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POOR EXECUTION OF NIGERIA'S $185M AGRIC PROJECTS WORRIES WORLD, BANK

By NBF News
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THE World Bank has expressed concern over the slow pace of implementation of its $185 million Commercial Agriculture Development Programme (CADP) in Nigeria.

Five states- Enugu, Cross River, Kano, Kaduna and Lagos are currently implementing the programme.

The Bank's Team Leader in charge of CADP, Mr Louis Akapa, expressed the bank's reservation yesterday, in Abuja, in an interview with the News Agency of Nigeria.

He stressed the need for the five states to adopt 'an aggressive' approach in the implementation of the programme.

Akapa also stressed the need for the authorities of the five states to identify the difference between CADP and Fadama programmes.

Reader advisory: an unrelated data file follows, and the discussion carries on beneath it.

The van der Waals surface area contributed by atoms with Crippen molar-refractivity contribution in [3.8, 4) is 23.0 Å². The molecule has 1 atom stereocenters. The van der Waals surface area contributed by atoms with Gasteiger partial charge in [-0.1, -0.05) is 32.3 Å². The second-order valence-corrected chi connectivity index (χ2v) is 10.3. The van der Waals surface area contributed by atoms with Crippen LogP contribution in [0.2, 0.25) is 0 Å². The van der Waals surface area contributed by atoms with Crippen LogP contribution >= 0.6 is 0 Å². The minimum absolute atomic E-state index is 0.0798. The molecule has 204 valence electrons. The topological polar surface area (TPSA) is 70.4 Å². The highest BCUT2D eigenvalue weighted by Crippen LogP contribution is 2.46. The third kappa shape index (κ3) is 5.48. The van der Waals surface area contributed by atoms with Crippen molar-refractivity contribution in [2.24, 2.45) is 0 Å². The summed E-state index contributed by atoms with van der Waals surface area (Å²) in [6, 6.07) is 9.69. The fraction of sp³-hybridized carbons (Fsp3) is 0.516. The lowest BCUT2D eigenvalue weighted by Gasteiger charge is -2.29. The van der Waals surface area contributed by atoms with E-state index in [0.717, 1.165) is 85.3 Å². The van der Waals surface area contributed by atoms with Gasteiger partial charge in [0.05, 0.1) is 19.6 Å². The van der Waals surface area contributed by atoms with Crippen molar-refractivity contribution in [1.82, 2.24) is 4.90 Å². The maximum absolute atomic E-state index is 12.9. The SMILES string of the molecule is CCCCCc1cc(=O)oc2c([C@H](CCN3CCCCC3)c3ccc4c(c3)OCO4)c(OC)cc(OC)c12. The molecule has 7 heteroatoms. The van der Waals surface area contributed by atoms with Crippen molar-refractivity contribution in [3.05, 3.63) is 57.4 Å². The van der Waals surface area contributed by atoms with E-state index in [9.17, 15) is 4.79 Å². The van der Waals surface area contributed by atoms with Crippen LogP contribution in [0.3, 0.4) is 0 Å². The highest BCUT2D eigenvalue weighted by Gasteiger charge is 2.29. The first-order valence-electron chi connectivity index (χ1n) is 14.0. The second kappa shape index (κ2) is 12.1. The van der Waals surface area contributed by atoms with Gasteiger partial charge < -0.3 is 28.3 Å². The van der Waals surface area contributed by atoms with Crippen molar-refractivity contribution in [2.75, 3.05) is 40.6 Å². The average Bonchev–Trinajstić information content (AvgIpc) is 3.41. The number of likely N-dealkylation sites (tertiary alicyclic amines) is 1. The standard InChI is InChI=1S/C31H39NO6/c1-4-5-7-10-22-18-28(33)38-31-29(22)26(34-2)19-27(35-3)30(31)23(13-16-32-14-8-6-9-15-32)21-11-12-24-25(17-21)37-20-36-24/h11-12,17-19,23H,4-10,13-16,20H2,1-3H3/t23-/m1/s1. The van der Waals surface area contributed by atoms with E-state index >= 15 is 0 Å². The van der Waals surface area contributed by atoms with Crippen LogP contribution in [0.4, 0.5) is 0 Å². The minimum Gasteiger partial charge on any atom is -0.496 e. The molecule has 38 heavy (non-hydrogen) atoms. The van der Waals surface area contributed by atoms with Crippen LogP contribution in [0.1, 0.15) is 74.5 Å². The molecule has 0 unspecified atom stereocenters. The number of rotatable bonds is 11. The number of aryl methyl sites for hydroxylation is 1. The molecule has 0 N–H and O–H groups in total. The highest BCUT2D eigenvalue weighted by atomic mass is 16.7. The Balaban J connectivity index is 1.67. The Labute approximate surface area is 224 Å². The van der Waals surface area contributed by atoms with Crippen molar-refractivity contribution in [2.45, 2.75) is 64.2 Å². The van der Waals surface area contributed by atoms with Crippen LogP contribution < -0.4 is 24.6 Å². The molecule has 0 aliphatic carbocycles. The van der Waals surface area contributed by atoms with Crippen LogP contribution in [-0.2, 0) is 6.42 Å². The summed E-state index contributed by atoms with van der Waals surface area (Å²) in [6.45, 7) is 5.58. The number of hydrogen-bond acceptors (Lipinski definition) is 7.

He said: 'The World Bank is not too happy with the implementation of the programme in the manner it is being run as a small scale farmer's project.

'This is totally not in line with the concept of CADP, which is a public-private driven initiative.

'CADP is meant for big time farmers who have all it takes and have been in business for at least three years.'

Akpata warned that if there is no improvement in the implementation of the programme, the bank would not hesitate to withdraw its participation.

'Any state which achieves 30 per cent endorsement in the implementation of the programme by 2011 will enjoy additional $50 million funding from the World Bank.

'With the element of competition among the five states outlined in the programme, any one of them that does not hasten its rate of implementation will not enjoy additional funding,' he added.

Akapa described CADP as a 'national tool for agricultural development,' saying it was predicated on the principle of transparency, sustainability and accountability.

He said members of his team and officials of the five states had met to proffer solusions to the challenges militating against the implementation of the programme.

He expressed hope that the nation's agricultural sector would be fully developed in the next few years to drastically reduce poverty, if the World Bank's programmes were implemented.